Hires ($H$) Employees added to the establishment's payroll within the month
Total employment ($N$) Count of full and part-time employees in the payroll period that includes the 12th of the month
Separations ($S$) are defined as $S \equiv L + Q + R$

Worker churn occurs when a single employer reports both separations and hires within a short period of time. Previous literature such as Burgess et al. (2001) defines the rate of gross worker churn at employer $i$ in terms of its hires, separations, and total employment at time $t$,

$${GC}_{i,t} = \frac{2 \text{ min}\{H_{i,t}, S_{i,t}\}}{E_{i,t}}$$

Where $E_{i,t} \equiv \frac{1}{2}(N_{i,t-1} + N_{i,t})$. (In my calculations, "employers" are establishments in JOLTS). When an establishment has more hires than separations in a given period, it is expanding on net. At an expanding establishment any departing worker is replaced by a new hire, leading to two job flows for every separation. Instead, at a contracting establishment, gross churn is twice the number of hires because each hire has a corresponding separation.

The standard measure of $GC$ presented above encompasses separations that occur for all reasons. However, information about layoffs, quits, and other separations can be used to decompose $GC$ into employer-initiated churn ($EC$), quit-initiated churn ($QC$), and a residual component.3 Dropping subscripts $i$ and $t$: when $S>0$, baseline measures of these two types of churn can be defined as,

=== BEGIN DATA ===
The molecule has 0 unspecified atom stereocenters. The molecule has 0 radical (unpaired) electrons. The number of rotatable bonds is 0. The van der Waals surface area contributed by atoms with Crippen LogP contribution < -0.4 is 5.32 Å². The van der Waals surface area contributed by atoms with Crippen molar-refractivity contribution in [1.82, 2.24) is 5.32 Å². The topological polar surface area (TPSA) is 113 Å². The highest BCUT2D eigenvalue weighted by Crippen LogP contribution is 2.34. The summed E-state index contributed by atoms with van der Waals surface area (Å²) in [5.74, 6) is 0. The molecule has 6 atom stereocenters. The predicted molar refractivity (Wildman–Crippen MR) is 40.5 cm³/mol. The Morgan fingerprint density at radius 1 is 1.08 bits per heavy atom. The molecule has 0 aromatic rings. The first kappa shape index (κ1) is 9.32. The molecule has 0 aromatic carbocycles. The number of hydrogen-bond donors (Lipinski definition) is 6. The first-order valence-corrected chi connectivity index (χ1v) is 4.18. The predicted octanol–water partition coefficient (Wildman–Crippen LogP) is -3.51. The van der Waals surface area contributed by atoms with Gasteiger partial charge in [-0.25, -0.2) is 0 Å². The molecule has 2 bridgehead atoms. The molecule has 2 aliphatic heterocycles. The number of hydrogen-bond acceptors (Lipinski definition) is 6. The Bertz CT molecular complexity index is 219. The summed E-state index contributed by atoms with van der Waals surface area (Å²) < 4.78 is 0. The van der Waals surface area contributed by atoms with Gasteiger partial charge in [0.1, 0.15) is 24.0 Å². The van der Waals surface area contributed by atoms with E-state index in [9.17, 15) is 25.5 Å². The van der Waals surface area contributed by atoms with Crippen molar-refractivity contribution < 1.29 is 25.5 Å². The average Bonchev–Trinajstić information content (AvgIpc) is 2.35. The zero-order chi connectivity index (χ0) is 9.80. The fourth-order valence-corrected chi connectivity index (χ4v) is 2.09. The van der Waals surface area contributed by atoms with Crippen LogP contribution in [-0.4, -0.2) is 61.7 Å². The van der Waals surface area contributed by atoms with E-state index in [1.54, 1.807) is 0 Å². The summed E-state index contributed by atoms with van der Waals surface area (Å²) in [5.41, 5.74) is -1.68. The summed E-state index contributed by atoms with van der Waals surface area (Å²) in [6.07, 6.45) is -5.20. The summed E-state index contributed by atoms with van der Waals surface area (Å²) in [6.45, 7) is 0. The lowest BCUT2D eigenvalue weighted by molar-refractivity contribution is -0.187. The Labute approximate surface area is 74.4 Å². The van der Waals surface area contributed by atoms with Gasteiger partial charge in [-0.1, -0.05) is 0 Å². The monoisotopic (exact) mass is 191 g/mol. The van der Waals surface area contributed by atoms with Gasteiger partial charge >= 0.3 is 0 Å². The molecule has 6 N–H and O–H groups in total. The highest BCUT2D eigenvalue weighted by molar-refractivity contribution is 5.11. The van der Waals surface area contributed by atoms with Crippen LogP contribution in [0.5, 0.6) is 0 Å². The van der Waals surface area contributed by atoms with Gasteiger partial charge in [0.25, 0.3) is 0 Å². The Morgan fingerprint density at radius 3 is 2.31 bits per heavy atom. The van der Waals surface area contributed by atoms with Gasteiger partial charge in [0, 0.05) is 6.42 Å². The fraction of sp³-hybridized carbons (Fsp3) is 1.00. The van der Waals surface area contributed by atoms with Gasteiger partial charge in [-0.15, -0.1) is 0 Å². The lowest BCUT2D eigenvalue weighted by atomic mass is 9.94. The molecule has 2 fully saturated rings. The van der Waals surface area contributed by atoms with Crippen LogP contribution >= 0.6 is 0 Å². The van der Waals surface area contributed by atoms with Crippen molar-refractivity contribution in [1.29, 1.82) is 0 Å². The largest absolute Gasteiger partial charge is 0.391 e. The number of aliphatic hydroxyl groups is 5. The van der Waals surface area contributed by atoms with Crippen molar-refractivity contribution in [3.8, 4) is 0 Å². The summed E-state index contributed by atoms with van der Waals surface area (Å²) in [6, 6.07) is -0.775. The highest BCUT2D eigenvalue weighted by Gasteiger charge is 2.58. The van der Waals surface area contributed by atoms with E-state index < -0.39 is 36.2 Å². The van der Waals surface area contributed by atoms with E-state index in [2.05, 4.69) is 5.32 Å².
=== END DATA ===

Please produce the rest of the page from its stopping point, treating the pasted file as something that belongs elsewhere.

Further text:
$$EC = \frac{L}{S}{GC} \text{ ; } QC = \frac{Q}{S}{GC} \text{ ; }$$

and zero when $S=0$. The baseline formula for $EC$ assumes that churn can be attributed in proportion to the percentage of separations at contracting establishments that were layoffs ($EC$), and likewise for $QC$ and quits. When an establishment is stable or expanding, the assumption of proportionality is immaterial because all layoffs and all quits are replaced by commensurate hires. However, when an establishment is contracting, it is more difficult to determine how to apportion its hiring between $EC$ and $QC$. For instance, one could assume that layoffs are a more important determinant of hiring than quits. In this case, an upper bound, denoted $\bar{EC}$ is,

$$\overline{EC} = \frac{2\text{ min}\{L,H\}}{E}$$

Alternatively, quits could be a more important determinant of hiring than layoffs. A lower bound, denoted $\underline{EC}$ is,

$$\underline{EC} = \frac{2\text{ min}\{L, H-\text{ min}\left[Q,H\right] - \text{ min}\left[R,H\right]\}}{E}$$

For stable or expanding establishments, $L\le S\le H$ thus all three measures of $EC$ equal $\frac{2L}{E}$. A similar logic applies to $QC$, which is $\frac{2Q}{E}$ in stable or expanding establishments.

Using the baseline measures above, what percentage of hires are churn rather than job creation ($JC$)? Similarly, what percentage of layoffs and quits are replaced by new hires within the same month and thus are churn rather than job destruction ($JD$)? Table 2 shows the relative importance of these composite measures using JOLTS data.4

##### Table 2: Percent of Hires and Separations that are Churning Flows
(1) $EC$ (2) $QC$ (3) $JC$ (4) $JD$ 16% 32% 48% 0% 44% of $L$ 63% of $Q$ 0% 45% 31% 62% 0% 0%

Source: Author's calculations from JOLTS microdata, January 2001-March 2016.

As revealed by Columns (3) and (4), $JC$ and $JD$ account for less than half of all hires and separations; the rest are churning flows. The last row of the table shows that, on average, $QC$ accounts for nearly two-thirds of $GC$ and is twice the magnitude of $EC$. Even so, the prevalence of $EC$ is sizeable considering the non-negligible costs associated with worker turnover.